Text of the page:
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Never Break the “Little Piggy” Rule
12/12/2011 9:00 am EST
Trying to follow fixed profit goals can sabotage even the best trading strategy, says Rob Hoffman, who instead suggests developing a trade plan around small, consistent profits.
Rob Hoffman is my guest on the MoneyShow.com video network. I know everyone has a trading plan, everyone has rules they try to abide by in trading, but it’s hard to stick to rules and sometimes you break them.
Can you give me an example of when you might have broken your trading rules and how you recovered from it?
Not too long ago, I had a loss where I was disappointed with the way I handled it.
I actually had a profit in my trade and allowed myself to break a rule I call the “Little Piggy Rule.” I had a profit on the board and I did not trail up the profit and trail up my stop to take a small profit when the market gave it to me. I instead turned that profit into a larger loss completely unnecessary.
That’s something I really encourage people to focus on, this concept of the little piggy. Being slow, steady, and consistent in the markets is so important, especially in today’s environment where there’s a lot of choppiness in the markets.
The market is moving at the speed of light these days since we all have access to our computers, and so slow, steady, and consistent is very important. I often have people call me and say, “Rob, I just want to make X number of hundreds of dollars a day.” The problem is when you put yourself into that bucket, you set yourself up for the little piggy concept.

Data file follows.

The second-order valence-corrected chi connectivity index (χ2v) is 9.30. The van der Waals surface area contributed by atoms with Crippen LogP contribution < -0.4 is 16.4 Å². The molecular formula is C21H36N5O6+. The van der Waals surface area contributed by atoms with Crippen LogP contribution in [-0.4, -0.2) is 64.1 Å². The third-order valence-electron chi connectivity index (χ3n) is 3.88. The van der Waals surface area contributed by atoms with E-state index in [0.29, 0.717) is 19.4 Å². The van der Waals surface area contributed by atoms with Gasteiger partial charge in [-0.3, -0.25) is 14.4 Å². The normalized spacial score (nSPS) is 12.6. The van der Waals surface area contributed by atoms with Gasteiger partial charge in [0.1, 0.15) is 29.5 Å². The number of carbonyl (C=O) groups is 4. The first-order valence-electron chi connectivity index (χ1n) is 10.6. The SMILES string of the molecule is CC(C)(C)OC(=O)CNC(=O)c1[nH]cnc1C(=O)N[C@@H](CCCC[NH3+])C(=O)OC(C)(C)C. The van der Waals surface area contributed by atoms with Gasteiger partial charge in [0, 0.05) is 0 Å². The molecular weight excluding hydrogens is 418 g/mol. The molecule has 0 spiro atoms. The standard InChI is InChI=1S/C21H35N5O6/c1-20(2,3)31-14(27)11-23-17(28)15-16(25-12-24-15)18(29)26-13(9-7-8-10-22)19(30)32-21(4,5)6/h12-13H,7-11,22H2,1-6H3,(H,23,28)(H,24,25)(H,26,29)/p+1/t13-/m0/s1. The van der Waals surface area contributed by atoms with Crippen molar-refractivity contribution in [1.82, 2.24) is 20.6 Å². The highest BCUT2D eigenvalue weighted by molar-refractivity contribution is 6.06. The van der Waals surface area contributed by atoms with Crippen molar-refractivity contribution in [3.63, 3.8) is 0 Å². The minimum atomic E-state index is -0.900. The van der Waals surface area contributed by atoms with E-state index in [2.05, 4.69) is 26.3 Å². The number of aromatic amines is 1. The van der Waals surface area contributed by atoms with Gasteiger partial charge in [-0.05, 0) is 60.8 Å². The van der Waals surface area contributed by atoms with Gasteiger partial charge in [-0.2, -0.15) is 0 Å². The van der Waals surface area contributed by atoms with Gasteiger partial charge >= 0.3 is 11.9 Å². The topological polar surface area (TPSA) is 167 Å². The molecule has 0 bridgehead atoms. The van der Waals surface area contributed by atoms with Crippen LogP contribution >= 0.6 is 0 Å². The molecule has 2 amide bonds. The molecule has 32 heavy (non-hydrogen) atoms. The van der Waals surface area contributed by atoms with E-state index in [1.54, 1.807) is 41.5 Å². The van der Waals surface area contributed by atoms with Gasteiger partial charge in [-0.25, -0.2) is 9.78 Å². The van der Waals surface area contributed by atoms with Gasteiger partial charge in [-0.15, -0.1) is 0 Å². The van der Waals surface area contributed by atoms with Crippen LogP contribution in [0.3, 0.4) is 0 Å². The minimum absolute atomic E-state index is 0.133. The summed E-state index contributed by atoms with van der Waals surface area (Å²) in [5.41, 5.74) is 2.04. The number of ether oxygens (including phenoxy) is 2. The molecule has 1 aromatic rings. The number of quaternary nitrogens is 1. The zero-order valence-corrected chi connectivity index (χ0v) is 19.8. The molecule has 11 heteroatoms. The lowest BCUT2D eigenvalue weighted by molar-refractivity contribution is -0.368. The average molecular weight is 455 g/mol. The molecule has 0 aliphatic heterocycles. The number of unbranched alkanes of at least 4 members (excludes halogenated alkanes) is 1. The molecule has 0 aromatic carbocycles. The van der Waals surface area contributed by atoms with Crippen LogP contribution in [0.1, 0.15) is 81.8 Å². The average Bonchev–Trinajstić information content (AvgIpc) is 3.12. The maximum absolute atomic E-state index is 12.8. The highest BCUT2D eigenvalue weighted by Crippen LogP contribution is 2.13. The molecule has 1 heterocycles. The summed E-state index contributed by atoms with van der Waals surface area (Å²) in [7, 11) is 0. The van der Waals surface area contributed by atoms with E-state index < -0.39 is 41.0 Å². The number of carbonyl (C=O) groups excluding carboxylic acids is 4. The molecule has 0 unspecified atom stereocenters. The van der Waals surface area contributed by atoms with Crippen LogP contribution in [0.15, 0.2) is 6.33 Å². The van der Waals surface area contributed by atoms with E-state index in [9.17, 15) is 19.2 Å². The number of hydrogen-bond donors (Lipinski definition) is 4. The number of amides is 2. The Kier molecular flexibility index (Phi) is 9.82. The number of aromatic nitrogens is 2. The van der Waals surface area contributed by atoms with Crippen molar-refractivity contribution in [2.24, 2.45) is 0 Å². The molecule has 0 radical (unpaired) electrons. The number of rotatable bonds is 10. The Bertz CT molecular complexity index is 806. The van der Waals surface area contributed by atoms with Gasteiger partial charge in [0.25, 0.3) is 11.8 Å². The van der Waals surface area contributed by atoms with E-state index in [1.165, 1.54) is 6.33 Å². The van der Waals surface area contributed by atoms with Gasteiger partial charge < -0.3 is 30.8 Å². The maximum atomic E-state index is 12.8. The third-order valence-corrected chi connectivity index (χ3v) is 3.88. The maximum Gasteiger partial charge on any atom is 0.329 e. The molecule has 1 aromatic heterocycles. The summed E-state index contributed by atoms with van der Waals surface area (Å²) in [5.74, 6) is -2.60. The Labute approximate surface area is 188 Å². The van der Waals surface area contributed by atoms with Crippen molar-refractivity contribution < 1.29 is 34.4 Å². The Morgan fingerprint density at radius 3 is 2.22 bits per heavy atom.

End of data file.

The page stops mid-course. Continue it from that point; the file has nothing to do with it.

I had done a mid-year analysis and was very happy where I was at, but I wanted even more. So I found myself taking a trade where I widened my risk parameters and didn’t trail my profit. I broke some very cardinal rules and took a loss on that.
It’s a reminder for everybody out there. By putting yourself in a position and saying “I must make X number of dollars today,” what happens is if you’re making $80 on the day and your goal is $100, you think “I’m just $20 away, just one trade away from success.”
You get a little more aggressive, thinking “Let’s get up to that daily goal,” and then what happens is you turn your $80 win into a couple hundred-dollar loss. How’s that going to make you feel?
It’s really important that we establish these rules in the comfort of our home, when we’re not trading, because it’s in the off hours when we are our most rational selves, aren’t we? When the market is not open or we’re not in a trade, that’s when we’re going to make the best decisions.
When you put that trading plan in place and it comes time to execute on it in the middle of the trading day, it’s so important to stick to your goals, stick to the plan in the middle of the day. I can’t encourage that enough.
When you said that you didn’t trail the stop, was it distraction? Were you doing too many things, or did you take on the market and say “I’m better than you?”
Exactly, I said after a great run and just recently saying that I want more out of the markets; I want to go above my annual goal, so I moved the goal posts.
By doing so, I deviated from my plan and had this profit on the board—which was a generous profit, especially given the market conditions—and yet decided “Nope, I’m going to be better than the market and I’m going to make it a bigger goal.”
In other words, I broke my rules, and I like to come out and share that experience with people. It made me a much better trader afterwards from the way I recovered from it.
I just want to encourage other people to stick to the rules that we make in the comfort of our homes, when we’re not in the trading environment, because that’s when we’re our most rational selves and make the best trading plans.
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